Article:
Seven months ago a Thetford man died during a confrontation with police during a mental health welfare check at his home. Thirty-nine year-old Macadam Mason was tased by a senior state trooper. The father of three suffered a heart attack and died.
On Friday Vermont's Attorney General and the Orange County State's Attorney agreed that Trooper David Shaffer should not face criminal charges. "The trooper was not intending to murder Mr. Mason nor was he guilty of a criminal assault when he fired the taser," said Vt. Attorney General Bill Sorrell.
Sorrell said the joint investigation showed Mason made suicidal and homicidal threats, resisted arrest and advanced on Trooper Shaffer -- ignoring orders to lie on the ground. State law allows police officers to use reasonable force if they fear their lives are in danger. Shaffer chose to deploy his taser instead of his rifle. He was unaware Mason had a history of seizures.
"The trooper felt that Mr. Mason was about to assault him," Sorrell said.
But critics point out that the two men were 6 to10 feet apart and Mason was unarmed. They say tasing him in the chest was excessive. "The idea that somebody is dead now who should be alive is certainly troubling to me and I think it should be troubling to all of us," said Allen Gilbert with the American Civil Liberties Union.
Gilbert called the case tragic and is disappointed in the lack of accountability. "I think that the entire state should feel like somebody's got to take responsibility for figuring out what went wrong and how can we make absolutely sure it doesn't happen again," he said.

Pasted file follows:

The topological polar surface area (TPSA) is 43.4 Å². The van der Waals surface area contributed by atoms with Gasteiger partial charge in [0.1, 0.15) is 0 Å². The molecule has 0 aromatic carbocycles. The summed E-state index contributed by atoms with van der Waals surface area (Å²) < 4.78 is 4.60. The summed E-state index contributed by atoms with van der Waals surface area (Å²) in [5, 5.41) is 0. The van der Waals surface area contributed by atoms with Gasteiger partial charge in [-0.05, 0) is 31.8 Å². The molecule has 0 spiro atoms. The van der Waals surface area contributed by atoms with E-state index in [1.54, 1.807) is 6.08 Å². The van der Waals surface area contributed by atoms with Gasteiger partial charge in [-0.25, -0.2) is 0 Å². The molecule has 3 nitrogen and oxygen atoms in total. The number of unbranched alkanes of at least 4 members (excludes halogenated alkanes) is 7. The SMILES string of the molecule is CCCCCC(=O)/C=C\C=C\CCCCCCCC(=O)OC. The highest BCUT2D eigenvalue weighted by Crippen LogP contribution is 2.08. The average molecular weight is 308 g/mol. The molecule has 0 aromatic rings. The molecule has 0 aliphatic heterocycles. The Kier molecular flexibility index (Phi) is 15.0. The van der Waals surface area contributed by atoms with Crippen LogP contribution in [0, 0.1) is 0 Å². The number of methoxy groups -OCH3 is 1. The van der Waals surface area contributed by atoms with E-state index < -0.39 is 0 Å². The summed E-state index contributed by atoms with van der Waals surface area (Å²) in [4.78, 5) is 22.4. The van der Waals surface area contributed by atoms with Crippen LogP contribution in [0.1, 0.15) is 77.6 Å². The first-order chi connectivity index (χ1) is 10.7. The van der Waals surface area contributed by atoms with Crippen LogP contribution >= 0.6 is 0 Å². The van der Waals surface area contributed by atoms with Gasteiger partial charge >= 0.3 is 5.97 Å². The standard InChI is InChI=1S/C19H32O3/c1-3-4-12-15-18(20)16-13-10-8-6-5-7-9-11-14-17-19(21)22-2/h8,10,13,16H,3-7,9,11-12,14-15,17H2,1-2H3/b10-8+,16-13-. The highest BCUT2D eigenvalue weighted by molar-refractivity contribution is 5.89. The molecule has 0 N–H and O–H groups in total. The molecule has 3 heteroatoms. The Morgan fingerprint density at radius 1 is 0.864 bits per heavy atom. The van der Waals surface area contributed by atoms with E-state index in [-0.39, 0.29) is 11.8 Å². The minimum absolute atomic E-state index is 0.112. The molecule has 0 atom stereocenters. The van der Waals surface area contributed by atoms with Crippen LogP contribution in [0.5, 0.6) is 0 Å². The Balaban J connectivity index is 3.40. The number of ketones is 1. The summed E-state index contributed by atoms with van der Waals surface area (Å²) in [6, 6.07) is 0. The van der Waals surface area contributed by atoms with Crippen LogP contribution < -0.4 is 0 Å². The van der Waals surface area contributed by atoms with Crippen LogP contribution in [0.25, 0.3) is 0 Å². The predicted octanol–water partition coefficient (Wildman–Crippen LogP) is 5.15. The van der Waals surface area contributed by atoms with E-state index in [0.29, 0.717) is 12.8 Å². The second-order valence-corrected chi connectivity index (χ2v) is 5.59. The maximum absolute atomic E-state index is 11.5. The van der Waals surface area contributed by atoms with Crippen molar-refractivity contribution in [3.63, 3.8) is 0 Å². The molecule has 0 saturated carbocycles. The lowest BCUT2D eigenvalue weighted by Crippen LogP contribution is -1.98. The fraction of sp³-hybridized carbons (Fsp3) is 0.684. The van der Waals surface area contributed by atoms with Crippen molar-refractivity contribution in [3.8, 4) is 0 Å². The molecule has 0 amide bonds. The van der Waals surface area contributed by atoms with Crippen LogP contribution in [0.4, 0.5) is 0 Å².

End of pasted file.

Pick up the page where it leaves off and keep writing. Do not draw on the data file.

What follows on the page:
Sorrell repeatedly stressed that Shaffer's actions were not criminal, but he wouldn't say if he acted negligently or if he's been reprimanded by state police. Those internal investigations are secret. Gilbert said that makes him wonder if police are being held accountable for their on-duty actions. "The public is left with the perception that police are hiding something, that there is no accountability, that things like this happen and no one is held responsible. That's a black eye for police generally, whether it's true or not," he said.
Sorrell said he considered making his report public, but later discovered the law prevented him from doing so while there was a pending civil lawsuit. Sorrell wants the law to change. When a police officer's on duty conduct is investigated and no criminal charges are filed, he wants to be able to make those files public. The legislature is reviewing his request this session.
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